1. Is the Friesian KFPS registered?
All KFPS registered Friesians will have either a tongue tattoo (pre-1999) or a microchip. The tattoo or chip number should match that given on the horse’s passport (green and yellow stripes prior to and including 2003 / aubergine coloured after 2003) and on its papers. Check this prior to purchase and also once you receive your horse in the UK, no matter where it is from or who transported it.
Some dealers and breeders in the Netherlands and UK may claim they are awaiting the passport or papers. No horse should be transported without its own passport, so do not accept a horse without its own passport. It’s also common for dealers and breeders to claim that they will send papers on to you. Only accept this if the foal is less than 1 year and they are awaiting issue from the KFPS. Even then scan the chip number of the horse and telephone or FAX the KFPS to confirm where the papers are before purchasing the horse.
A KFPS studbook or foal book paper will be green and yellow striped with the KFPS seal on it. For an example of a KFPS paper please their website. Bi-boek horses will have the same laminated papers but these will be either brown and pink striped (bi-boek I) or blue and red striped, depending upon registry (Bi-boek II).
2. Is the horse a good Friesian?
Any horse in the main studbook is usually of an acceptable standard, however those attaining a first or second premier and star status, or third premier studbook are of the best quality in terms of its form and movement. If the horse has completed an AFBP or IBOP test you will have an idea of its suitability as a riding or driving horse. Try to attend an inspection or inspection training day prior to purchasing your Friesian, then at least you will have an idea of breed standards. Again the FHAGBI website or KFPS website has details of what to look for in a Friesian. If a horse is advertised as premier graded, it is important to check if this was as a foal or as an adult. A first Premier foal often does not develop into a first premier adult! It is also worth remembering that horses with FULL PAPERS, where the females for 3 generations in the dam-line all have Ster, Ster-Preferent, Krown, Model or Prestige grading command a higher value.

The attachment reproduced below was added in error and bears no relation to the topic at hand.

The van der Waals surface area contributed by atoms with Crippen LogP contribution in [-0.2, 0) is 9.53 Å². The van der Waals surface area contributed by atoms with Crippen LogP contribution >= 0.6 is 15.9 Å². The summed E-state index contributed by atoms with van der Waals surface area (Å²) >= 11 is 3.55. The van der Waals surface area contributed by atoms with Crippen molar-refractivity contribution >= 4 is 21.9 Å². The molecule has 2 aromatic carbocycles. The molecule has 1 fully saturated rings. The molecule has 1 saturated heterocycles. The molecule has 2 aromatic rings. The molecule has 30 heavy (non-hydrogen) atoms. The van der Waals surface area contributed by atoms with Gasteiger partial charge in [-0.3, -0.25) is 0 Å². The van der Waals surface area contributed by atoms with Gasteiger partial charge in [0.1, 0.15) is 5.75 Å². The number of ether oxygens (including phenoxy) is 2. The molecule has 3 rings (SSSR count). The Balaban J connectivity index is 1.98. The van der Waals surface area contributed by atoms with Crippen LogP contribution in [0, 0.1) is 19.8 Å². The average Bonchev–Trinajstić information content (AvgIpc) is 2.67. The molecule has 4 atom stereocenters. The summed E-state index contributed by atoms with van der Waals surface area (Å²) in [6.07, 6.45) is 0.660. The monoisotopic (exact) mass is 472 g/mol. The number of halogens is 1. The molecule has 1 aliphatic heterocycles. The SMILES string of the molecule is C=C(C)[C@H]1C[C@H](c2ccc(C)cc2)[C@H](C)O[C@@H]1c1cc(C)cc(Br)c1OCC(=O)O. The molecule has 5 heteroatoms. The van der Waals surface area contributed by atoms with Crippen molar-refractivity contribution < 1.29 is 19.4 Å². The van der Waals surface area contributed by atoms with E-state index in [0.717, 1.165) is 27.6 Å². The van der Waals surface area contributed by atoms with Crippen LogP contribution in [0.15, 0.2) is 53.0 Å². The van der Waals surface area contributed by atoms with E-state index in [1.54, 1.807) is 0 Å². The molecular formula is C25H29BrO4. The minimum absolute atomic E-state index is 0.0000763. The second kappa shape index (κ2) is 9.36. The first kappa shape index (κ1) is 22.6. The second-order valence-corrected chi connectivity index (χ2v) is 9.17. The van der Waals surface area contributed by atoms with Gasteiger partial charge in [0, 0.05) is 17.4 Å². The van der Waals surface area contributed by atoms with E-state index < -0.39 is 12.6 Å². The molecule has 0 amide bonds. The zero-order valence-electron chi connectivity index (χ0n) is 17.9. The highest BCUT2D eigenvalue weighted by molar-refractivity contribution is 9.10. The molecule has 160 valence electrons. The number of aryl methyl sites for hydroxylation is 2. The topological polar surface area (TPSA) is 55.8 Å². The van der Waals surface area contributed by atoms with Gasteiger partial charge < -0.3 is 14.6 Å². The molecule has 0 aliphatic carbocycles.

3. Health of the horse
In the Netherlands, horses are essentially classed as farm animals, so their individual health may not always be a priority. Do insist on an independent full vetting prior to purchase. Like any Pedigree animal, there are certain conditions that may sometimes arise in the breed.
Things to be aware of:
- Unless the horse is working, it is unlikely that its hooves will have received much attention so they may be overgrown and badly cracked.
- Worms. Not all Friesian breeders and dealers worm their horses. Redworm colic is not unknown and can be fatal. Check if a worming programme has been in place, and give your horse a wormer such as Equest on arrival that will kill all forms of the redworm cycle.